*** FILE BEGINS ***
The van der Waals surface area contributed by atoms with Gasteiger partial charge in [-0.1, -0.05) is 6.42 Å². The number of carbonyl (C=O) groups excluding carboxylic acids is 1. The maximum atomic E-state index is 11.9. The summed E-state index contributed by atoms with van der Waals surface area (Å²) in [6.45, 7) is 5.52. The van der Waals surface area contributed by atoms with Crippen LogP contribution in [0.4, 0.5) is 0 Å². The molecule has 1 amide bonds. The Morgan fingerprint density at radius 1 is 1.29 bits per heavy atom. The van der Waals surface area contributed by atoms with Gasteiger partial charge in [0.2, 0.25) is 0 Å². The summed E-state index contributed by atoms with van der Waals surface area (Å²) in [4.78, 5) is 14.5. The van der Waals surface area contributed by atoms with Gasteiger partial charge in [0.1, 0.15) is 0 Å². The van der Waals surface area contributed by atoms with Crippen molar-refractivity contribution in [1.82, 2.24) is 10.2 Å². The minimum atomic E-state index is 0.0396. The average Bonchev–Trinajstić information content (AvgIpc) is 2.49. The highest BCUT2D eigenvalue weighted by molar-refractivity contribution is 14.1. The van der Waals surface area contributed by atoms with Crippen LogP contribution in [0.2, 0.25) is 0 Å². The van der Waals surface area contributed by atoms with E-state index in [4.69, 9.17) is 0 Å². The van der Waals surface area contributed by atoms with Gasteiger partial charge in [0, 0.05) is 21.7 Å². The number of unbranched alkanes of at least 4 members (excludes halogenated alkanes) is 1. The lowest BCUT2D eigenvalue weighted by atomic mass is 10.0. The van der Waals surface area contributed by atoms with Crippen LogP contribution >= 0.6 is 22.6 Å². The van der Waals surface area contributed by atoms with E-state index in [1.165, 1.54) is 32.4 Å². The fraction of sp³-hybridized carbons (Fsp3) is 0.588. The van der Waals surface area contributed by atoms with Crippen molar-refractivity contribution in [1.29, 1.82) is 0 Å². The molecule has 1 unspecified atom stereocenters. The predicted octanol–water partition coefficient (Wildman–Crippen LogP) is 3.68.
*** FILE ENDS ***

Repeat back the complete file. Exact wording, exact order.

The van der Waals surface area contributed by atoms with Gasteiger partial charge in [-0.1, -0.05) is 6.42 Å². The number of carbonyl (C=O) groups excluding carboxylic acids is 1. The maximum atomic E-state index is 11.9. The summed E-state index contributed by atoms with van der Waals surface area (Å²) in [6.45, 7) is 5.52. The van der Waals surface area contributed by atoms with Crippen LogP contribution in [0.4, 0.5) is 0 Å². The molecule has 1 amide bonds. The Morgan fingerprint density at radius 1 is 1.29 bits per heavy atom. The van der Waals surface area contributed by atoms with Gasteiger partial charge in [0.2, 0.25) is 0 Å². The summed E-state index contributed by atoms with van der Waals surface area (Å²) in [4.78, 5) is 14.5. The van der Waals surface area contributed by atoms with Gasteiger partial charge in [0.1, 0.15) is 0 Å². The van der Waals surface area contributed by atoms with Crippen molar-refractivity contribution in [1.82, 2.24) is 10.2 Å². The minimum atomic E-state index is 0.0396. The average Bonchev–Trinajstić information content (AvgIpc) is 2.49. The highest BCUT2D eigenvalue weighted by molar-refractivity contribution is 14.1. The van der Waals surface area contributed by atoms with Crippen LogP contribution in [0.2, 0.25) is 0 Å². The van der Waals surface area contributed by atoms with E-state index in [4.69, 9.17) is 0 Å². The van der Waals surface area contributed by atoms with Gasteiger partial charge in [0, 0.05) is 21.7 Å². The number of unbranched alkanes of at least 4 members (excludes halogenated alkanes) is 1. The lowest BCUT2D eigenvalue weighted by atomic mass is 10.0. The van der Waals surface area contributed by atoms with Crippen LogP contribution >= 0.6 is 22.6 Å². The van der Waals surface area contributed by atoms with E-state index in [1.165, 1.54) is 32.4 Å². The fraction of sp³-hybridized carbons (Fsp3) is 0.588. The van der Waals surface area contributed by atoms with Crippen molar-refractivity contribution in [1.29, 1.82) is 0 Å². The molecule has 1 unspecified atom stereocenters. The predicted octanol–water partition coefficient (Wildman–Crippen LogP) is 3.68.